Start Classes Later
Our Board of Education recently had a “workday” to discuss having an earlier start time for high school. The news article, however, seemed to indicate changing the time from 7:25 to 7:55. I’m less interested in the suggestions than in what “research” is being done. From the reporting, it appears that none of it had to do with what was good for the students’ well-being.
There is already an existing body of national, professional research that shows that adolescents need more, not less, sleep to perform well in school. Studies show that most teens need 9 ¼ hours of sleep per night. Medical research studies also show that post-pubescent teens experience a biological shift that makes the time they naturally fall asleep about 11 p.m., two hours later than it had been. That would mean that to get enough sleep, they should not awaken before 8:15 a.m. the next morning.
Forcing our teenagers to arise early enough to shower, dress, have a good breakfast, get to a bus stop, ride to school, disembark, and get to their first period classroom by 7:25 deprives all of them of sleep they need for optimum physical and mental health. But our current educational administration and board seems to think it might be a good idea to start school 30 minutes — or maybe even 45 minutes — later. The workday discussion questioned whether the time change was “worth it.” Worth it for whom or what?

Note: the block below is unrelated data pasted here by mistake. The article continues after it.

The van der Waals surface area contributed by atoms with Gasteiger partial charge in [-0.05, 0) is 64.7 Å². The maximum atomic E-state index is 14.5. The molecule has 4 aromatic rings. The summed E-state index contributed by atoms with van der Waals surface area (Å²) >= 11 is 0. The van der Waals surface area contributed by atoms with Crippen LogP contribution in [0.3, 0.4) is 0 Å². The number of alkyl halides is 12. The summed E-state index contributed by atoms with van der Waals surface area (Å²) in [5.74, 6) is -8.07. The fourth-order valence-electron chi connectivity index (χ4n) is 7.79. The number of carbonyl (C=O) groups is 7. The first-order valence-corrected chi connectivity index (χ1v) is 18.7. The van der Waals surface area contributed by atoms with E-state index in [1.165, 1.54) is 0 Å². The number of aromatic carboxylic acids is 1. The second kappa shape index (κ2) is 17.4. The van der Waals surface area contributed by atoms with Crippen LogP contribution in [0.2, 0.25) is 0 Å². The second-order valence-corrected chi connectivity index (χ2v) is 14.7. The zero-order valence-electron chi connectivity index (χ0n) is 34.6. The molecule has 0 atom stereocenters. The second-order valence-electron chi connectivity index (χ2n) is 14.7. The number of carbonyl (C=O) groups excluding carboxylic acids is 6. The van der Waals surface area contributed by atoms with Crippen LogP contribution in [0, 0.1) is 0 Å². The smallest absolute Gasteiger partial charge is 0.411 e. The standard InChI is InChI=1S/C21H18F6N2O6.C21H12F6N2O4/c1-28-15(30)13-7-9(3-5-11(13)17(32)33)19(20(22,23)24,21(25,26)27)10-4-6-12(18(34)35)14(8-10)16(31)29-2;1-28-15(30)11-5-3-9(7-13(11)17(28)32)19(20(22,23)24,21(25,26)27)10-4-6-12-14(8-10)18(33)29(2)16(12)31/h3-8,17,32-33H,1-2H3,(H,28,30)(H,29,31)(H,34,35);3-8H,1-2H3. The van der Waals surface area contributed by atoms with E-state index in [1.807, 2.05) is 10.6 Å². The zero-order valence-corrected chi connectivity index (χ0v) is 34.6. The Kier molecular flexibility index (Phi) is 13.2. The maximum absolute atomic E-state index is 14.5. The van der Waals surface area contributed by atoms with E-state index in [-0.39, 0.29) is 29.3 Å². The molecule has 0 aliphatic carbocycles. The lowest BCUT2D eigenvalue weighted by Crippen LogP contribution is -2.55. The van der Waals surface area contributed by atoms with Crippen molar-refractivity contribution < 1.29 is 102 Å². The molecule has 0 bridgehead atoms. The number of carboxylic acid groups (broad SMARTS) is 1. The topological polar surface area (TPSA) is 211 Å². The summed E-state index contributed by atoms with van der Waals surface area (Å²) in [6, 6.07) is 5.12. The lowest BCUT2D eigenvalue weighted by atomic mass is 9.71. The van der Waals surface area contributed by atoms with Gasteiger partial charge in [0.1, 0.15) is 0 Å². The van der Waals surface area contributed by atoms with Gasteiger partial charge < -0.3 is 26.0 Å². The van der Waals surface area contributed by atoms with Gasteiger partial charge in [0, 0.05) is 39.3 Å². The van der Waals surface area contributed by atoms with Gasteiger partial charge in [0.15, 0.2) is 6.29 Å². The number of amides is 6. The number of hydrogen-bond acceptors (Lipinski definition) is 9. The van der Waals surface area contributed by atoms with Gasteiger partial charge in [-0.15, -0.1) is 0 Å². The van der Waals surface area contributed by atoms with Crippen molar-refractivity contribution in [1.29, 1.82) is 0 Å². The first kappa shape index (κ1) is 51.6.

It certainly wouldn’t be worth it for the students. Research shows the following effects of sleep deprivation on adolescents:
n Moodiness, irritability, crankiness, difficulty regulating mood exhibited as frustration and getting upset easily.
n Harmful behavioral changes manifested in risk-taking, drinking, fast driving, drug use, unprotected sex, etc.
n Negative changes in cognitive ability manifested in problems with attention and memory, poor decision-making, slower reaction time, and reduced creativity.
n Worse academic performance manifested in such things as falling asleep in class, tardiness or absences, and poorer grades.
n Drowsy driving and falling asleep at the wheel which tends to occur most often in the middle of the night and again at 3-4 p.m., when those who drove to school would be driving home.
I don’t know what the participants in the BOE workday used as criteria for deciding whether the time change would be “worth it,” but there is abundant evidence that students would be best served by a time change in the direction of later rather than earlier start times. I do not have a child in high school, but I would urge parents who do or who will have adolescents in high school to demand that the Ohio County Board of Education make what’s best for the students the top priority for its decisions.